...where distraction is the main attraction.

Monday, November 8, 2021

Glenallachie 10 year old Cask Strength, Batch 5

I reviewed the first batch of Billy Walker's Glenallachie 10 year old Cask Strength in April 2019, and was very disappointed by the out-of-balance aggression of that whisky's new oak element. Two-and-a-half years later, the series is already on batch six, so I was probably alone regarding that issue.

A sample of Batch Five was given to me back when it was the new hotness this spring. (No, your spectacles aren't dirty, I am indeed reviewing a 2021 release.) Walker's team added Rioja casks during this whisky's assembly. If you're keeping score, here are the casks for batch five: Pedro Ximenez, Oloroso, new oak, and Rioja. Yep, that must have been some fine spirit he purchased from Pernod Ricard.

Distillery: Glenallachie
Ownership: The GlenAllachie Distillers Company Ltd
Region: Speyside (Aberlour)
Age: minimum 10 years old
Maturation: Pedro Ximenez, Oloroso, virgin oak, and Rioja casks
Outturn: 27,000 bottles
Bottled: March 2021
Alcohol by Volume: 55.9%
Chillfiltered: No
Colorant added: No
(thank you to Dr. Springbank for the sample!)


It has a crisp fruity nose, with cherry syrup, dried cherries and orange peel on top with a current of hot fudge, cola, toffee and eucalyptus underneath. Once the whisky is reduced to 46%abv, the nose brightens up and adds notes of dried apricots, peach candies and saline.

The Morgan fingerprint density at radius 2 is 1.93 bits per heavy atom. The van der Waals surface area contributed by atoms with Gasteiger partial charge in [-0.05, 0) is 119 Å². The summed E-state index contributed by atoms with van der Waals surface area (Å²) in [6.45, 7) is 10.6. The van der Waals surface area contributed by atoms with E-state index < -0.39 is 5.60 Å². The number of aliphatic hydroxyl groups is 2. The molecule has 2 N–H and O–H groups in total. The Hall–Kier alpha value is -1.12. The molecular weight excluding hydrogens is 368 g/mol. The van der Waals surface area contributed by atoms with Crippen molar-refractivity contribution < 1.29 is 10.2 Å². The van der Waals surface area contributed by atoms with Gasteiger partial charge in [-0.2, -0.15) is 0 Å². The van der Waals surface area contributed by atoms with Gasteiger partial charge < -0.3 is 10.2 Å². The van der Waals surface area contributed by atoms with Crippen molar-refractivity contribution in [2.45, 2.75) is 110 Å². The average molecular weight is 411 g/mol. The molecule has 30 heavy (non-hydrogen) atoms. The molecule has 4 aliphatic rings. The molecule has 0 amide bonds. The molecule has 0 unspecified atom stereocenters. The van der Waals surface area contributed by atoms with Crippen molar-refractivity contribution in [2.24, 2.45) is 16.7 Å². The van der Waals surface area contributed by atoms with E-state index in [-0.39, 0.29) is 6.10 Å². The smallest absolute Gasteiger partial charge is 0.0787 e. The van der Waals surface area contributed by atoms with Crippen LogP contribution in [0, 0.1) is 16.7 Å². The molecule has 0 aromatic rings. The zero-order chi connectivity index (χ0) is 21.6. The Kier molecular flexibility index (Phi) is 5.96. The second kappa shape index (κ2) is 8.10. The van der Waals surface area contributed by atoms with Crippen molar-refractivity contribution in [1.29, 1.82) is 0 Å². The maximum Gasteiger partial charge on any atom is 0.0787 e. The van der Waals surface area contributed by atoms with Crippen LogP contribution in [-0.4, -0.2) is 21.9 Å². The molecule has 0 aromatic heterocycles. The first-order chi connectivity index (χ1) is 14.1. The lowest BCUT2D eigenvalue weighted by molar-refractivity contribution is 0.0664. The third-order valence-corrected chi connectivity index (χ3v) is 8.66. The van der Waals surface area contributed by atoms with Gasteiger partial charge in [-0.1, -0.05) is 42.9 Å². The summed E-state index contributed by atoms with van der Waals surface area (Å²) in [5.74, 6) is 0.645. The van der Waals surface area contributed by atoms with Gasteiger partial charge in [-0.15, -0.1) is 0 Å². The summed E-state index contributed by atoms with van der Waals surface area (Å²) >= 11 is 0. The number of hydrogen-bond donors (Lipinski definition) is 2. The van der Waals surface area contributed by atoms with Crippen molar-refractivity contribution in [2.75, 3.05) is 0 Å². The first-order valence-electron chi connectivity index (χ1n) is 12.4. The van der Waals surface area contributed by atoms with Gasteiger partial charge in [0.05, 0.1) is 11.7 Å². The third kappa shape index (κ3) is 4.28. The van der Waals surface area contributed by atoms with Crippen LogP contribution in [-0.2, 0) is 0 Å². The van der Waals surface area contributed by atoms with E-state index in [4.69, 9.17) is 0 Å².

The palate is sweet, woody, winey and figgy. Bits of tobacco leaf and coffee grounds linger in the background. It also has a very thick mouthfeel which loosens up once the whisky is diluted to 46%abv. More sugar, more eucalyptus and more sticky new oak notes appear, with hints of baking spice and winey tannins in the back.

It finishes bitter and very sweet with dried currants, an oaky custard, coffee and eucalyptus. It picks up more wine and tannins at 46%abv.


When trying to chase down bottles of a four-wood whisky, one is probably not terribly interested in the actual malt part of the equation. Instead the buyer is likely interested in cask jockeying. I can attempt to address the cask situation since this whisky could have come from any of several dozen distilleries inside or outside Scotland.

I don't mind the wine casks that much. They were incorporated better than most of McEwan's inventions (which ain't saying much), and the nose was a lot of fun with or without water. In fact, I think the Rioja gave batch #5 the edge over #1.

What kept this from ascending to classic sherry bomb status was all that damned new oak again. The virgin oak distracted from the rest of the scene, like every time Alfred Hitchcock showed up in one of his films, but only if Hitch had been a 250-pound puss-leaking infected sore.

Yeah, I dislike new oak that much. If you don't, then drink up that oaky custard!

Availability - Europe and the secondary market
Pricing - €100 and up
Rating - 79 (could have been 5-10 points high without the new oak casks)